“The most important part of employee feedback is to act upon it”

An interview with nexxworks Partner, Kickstart Innovation Bootcamp speaker and employee experience expert Nancy Rademaker

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September 16, 2020
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Nexxworks partner and Kickstart Innovation Bootcamp speaker Nancy Rademaker has over 20 years of experience in technology, training, and coaching, amongst which five years working for Microsoft in the Netherlands and Europe. When we interviewed her for the nexxworks Innovation Talks podcast, we discussed her main passion: people and how technology influences their behaviour, how it helps them to share knowledge and how it enables them to create and innovate.

What follows below are some of the highlights of our conversation, but don’t miss out and listen to the entire interview on our podcast show too:

Everything starts on an employee level

During her career Nancy has been a privileged witness to the fast-evolving take on customer and employee experience. “These have always been my areas of focus,” she says, “whereas most of the companies I know base their sales policy on the customer’s needs and experience, we must not forget that everything starts on an employee level. In the end services are delivered by employees; companies tend to focus on pampering their customer but forget about the employee, even if the two go hand in glove.”

On top of that, big companies used to be black boxes that no one knew anything about. Today, they have become completely transparent and people see what is happening inside, because both employees and customers share their experiences on social media or platforms like Glassdoor. “Today we all know what happens behind closed doors and this too has led to a shift in employee-treatment.”

A shift towards purposeful experiences

What we see, though, is that companies are sometime too set in their own ways. Young employees do not necessarily wish for the same perks as the older generations. “I see a shift towards purposeful experiences, especially with the new generations. Whereas older employees regarded big bonuses or a fancy car as the pinnacle of their career, younger people tend to choose for meaningful experiences, throughout their careers. Take Zappos.com, for example, which provides online learning time for their employees. It thinks very highly of personal growth. Employees can only ask for a salary raise when they took courses for personal growth. That is a different, but rewarding approach, both for the employee and the company. Employees become better humans, learn skills and use those in their customer-handling.”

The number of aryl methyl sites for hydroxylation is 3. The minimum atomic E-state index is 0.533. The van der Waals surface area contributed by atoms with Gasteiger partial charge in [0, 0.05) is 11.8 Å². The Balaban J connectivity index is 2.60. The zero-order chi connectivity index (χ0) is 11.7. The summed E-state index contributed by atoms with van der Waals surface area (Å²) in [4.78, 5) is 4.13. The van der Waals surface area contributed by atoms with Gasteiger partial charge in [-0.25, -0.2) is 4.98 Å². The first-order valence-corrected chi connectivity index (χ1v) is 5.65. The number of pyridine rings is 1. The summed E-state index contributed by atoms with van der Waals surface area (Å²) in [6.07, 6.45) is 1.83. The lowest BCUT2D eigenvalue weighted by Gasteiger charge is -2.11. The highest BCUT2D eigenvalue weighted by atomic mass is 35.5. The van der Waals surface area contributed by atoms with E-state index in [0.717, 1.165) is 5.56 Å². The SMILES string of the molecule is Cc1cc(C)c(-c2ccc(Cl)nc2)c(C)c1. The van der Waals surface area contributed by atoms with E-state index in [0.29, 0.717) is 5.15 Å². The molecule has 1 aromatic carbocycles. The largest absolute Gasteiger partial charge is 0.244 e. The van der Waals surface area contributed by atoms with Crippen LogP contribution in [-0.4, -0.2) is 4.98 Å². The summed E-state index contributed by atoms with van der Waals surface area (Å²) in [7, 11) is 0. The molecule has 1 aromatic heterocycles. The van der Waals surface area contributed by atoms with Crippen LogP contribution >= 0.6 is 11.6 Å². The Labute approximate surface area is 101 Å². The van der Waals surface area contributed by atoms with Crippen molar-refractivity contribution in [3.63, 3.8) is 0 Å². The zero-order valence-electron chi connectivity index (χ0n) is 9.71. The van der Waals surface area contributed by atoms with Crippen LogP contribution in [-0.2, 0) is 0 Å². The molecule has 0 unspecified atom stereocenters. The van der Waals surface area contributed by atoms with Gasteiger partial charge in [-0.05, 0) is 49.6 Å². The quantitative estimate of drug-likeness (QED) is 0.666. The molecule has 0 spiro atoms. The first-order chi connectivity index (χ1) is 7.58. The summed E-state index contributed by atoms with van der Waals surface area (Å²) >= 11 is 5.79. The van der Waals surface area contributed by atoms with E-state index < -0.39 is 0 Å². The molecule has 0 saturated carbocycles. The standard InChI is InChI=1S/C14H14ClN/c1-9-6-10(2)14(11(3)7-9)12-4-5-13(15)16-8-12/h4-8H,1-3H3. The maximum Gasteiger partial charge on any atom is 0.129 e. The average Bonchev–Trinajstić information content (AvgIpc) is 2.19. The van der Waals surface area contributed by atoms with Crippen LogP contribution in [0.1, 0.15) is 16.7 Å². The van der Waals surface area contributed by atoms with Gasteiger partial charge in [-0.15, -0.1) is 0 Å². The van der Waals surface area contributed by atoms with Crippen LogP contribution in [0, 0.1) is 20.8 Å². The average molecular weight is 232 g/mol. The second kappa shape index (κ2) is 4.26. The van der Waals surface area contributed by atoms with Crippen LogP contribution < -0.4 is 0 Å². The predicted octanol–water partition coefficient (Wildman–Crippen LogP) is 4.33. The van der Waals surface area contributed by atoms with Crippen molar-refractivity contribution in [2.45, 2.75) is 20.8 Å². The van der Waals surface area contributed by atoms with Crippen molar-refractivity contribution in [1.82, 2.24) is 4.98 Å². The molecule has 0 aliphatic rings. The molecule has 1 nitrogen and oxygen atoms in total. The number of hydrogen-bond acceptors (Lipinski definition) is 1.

“It is key that companies design the basics of employee experience every step of the way. Employee experience is not just about recruitment and onboarding of performance management. It should be about employee sustainability. Content and context of work should be aligned. The employee’s abilities versus the company’s values and work philosophy all make the employee experience. I once attended a workshop on how companies could invest in better employee experiences. The outcome was: we will solve it with a fancy coffee machine. Well, no. That is not how it works.”

OKRs instead of KPIs

Companies get it wrong. But how? “As a company you start from customer centricity. But when it comes to employees, companies turn to KPIs and, more often than not, these are not about the customer, at all. As a company you can define KPIs, of course, but KPIs do not make employees tick. A purposeful job does. I think that measuring people in order to ‘punish’ them, is fundamentally wrong. It is far more important to coach employees.”

When it comes to creating a positive and stimulating work environment, I believe that OKRs - objectives and key results - are far more efficient. They enable you to set objectives together with the employee obviously making sure that they are related to the companies’ strategies. Evaluations with employees are then related to these objectives. In this way employees will feel a lot more engaged compared to the KPI-approach, which tends to be pretty demotivating.”

Continuous ways of gathering feedback

One important question is how companies can gather the right employee feedback. What do employees really think? According to Nancy it all comes to this: “It should not be about the yearly employee survey. A lot of companies don’t do anything with these results anyway. Companies need to invest in a continuous way of gathering feedback. There is great deal of technology that help, such as apps that ask employees one question once a week, or algorithms empowered by AI to measure sentiments inside your organisation. “From the algorithm perspective you could for instance turn to Vibe, that uses your Slack-account to look for emoji’s, keywords, etc., aggregate the results and reflect upon the temperature of the organisation or the teams. What I like about these kinds of apps is that it gives people a sense of what is happening with the morale in the company so they can quickly act upon is. This is not always the case in large organisations, because it often takes a long time before bad morale is noticed.”

But the most important part of feedback gathering is to act upon it. Most companies don’t do that. You should tell your employees beforehand what you will be doing with the feedback, and if you don’t you should explain them why. It’s about building a relationship of trust with them, so they’ll feel safe to open up about real issues, even the delicate ones, and so that they’ll know you take their feedback seriously.

Nancy is one of the speakers on our Kickstart Innovation Program. Check the program here.

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September 16, 2020
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